5 June 2019

Sudan: 'At Least 100' Protesters Killed in Sudan By Janjaweed As Reports of Rapes Emerge - Civil Society

Photo: Jason Patinkin/Voice of America
Wounded protester Mohmoud Abdulla flashes a peace sign while hiding in a corridor at Royal Care Hospital as Rapid Support Forces surrounded the building, in Khartoum, Sudan, June 4, 2019.

Some 100 protesters were killed during the military and paramilitary attack on sit-in participants on Monday, not 60 people as previously reported, after a civil society group said at least 40 bodies had been pulled from the Nile and taken away by security forces.

"Forty bodies of our martyrs have been retrieved from the Nile river yesterday. They were taken in pickups belonging to the Janjaweed militias to an unknown destination," according to a statement the activist Sudan Doctors' Committee (SDC) released on Wednesday.

The number has not been able to be confirmed independently, but eyewitness accounts reported and posted on social media corroborate the claim that the injured and dead had been thrown into the river.

Protesters fear that the death toll could rise as a number of people still have not been accounted for.

Activists have pointed the blame at the Rapid Support Forces (RSF), also known as the Janjaweed, a group of paramilitaries known for their brutality, and human rights violations, previously in Darfur.

RSF has been named for a number of deaths in the capital after the military breakup of the sit-in, including 10 people who were killed on Tuesday. The SDC said two were killed in Khartoum, three in neighbouring Omdurman, and five more people killed in White Nile state as protests continued around the country.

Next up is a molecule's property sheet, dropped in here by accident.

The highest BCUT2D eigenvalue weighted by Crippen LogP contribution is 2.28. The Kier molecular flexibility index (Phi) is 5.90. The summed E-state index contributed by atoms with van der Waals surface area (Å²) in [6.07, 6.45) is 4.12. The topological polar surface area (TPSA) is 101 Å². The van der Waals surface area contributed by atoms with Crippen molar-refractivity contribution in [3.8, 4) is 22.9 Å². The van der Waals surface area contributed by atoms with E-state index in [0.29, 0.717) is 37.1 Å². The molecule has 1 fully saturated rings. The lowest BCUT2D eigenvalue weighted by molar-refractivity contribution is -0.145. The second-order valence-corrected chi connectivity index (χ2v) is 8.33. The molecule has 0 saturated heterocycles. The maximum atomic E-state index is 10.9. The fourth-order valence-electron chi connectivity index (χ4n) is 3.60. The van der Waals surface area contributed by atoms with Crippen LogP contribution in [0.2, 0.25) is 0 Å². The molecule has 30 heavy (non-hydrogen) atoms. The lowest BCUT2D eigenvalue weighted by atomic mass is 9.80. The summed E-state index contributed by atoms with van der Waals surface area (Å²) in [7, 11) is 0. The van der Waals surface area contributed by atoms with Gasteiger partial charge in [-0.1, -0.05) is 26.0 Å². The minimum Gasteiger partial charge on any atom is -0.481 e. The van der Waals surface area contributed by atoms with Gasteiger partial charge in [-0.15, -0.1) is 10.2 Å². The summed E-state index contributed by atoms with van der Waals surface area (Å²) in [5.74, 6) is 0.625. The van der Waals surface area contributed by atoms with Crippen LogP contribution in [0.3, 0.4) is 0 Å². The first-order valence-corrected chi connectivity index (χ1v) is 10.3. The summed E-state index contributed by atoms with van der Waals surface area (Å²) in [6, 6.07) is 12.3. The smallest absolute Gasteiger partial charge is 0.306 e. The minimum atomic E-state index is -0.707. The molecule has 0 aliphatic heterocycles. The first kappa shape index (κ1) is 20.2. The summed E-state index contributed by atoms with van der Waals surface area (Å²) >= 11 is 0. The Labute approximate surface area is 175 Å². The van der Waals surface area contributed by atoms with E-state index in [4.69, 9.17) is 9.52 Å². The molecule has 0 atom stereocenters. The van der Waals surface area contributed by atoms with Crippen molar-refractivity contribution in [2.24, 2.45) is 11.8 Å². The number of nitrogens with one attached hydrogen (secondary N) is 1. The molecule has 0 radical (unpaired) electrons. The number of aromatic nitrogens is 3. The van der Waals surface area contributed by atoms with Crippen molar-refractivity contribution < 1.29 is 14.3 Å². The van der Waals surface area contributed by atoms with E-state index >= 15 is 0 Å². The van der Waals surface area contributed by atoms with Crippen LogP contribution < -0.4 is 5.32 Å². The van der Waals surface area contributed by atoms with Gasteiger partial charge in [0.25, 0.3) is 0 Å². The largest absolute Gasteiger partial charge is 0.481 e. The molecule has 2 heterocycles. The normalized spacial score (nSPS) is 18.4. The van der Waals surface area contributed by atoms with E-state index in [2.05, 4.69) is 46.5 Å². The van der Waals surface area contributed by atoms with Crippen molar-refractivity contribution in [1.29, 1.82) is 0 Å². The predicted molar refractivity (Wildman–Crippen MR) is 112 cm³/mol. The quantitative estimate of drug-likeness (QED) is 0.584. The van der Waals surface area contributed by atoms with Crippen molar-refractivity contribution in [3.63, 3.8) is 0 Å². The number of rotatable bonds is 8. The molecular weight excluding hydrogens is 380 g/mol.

Reports of rapes by RSF have emerged, namely rapes by Janjaweed in a hospital close to where protesters were being treated during the sit-in.

Protesters organized by the Sudanese Professionals Association are calling for the military to hand over power to civilian rule. The military took over after strongman Omar al-Bashir was overthrown in April.

The current leadership, the Transitional Military Council (TMC) is led by General Abdel Fattah al-Bourhan and deputy Mohamed Hamdan Dagalo, also known as 'Hemeti', who is also the RSF commander.

The TMC had promised to negotiate with opposition groups and make a transition to civilian rule within the two-month African Union-imposed deadline.

"The decision to unleash violence against peaceful protesters is absolutely unjustified and unlawful, and a slap in the face for those who have been pursing dialogue to achieve a handover to civilian government," said Jehanne Henry, Associate Africa Director at Human Rights Watch.

The opposition ended talks after the sit-in was dispersed with deadly force on Monday. Bourhan announced on Tuesday that elections would be held within the next nine months.

More reports of opposition arrests are coming in. The Sudan People's Liberation Movement-North said that their deputy head Yasir Arman was detained in Khartoum on Wednesday.

A spokesman for the Sudanese Professionals Association reiterated the call for protests.

"We will continue in our protests, resistance, strike and total civil disobedience," said Mohammed Yousef al-Mustafa.

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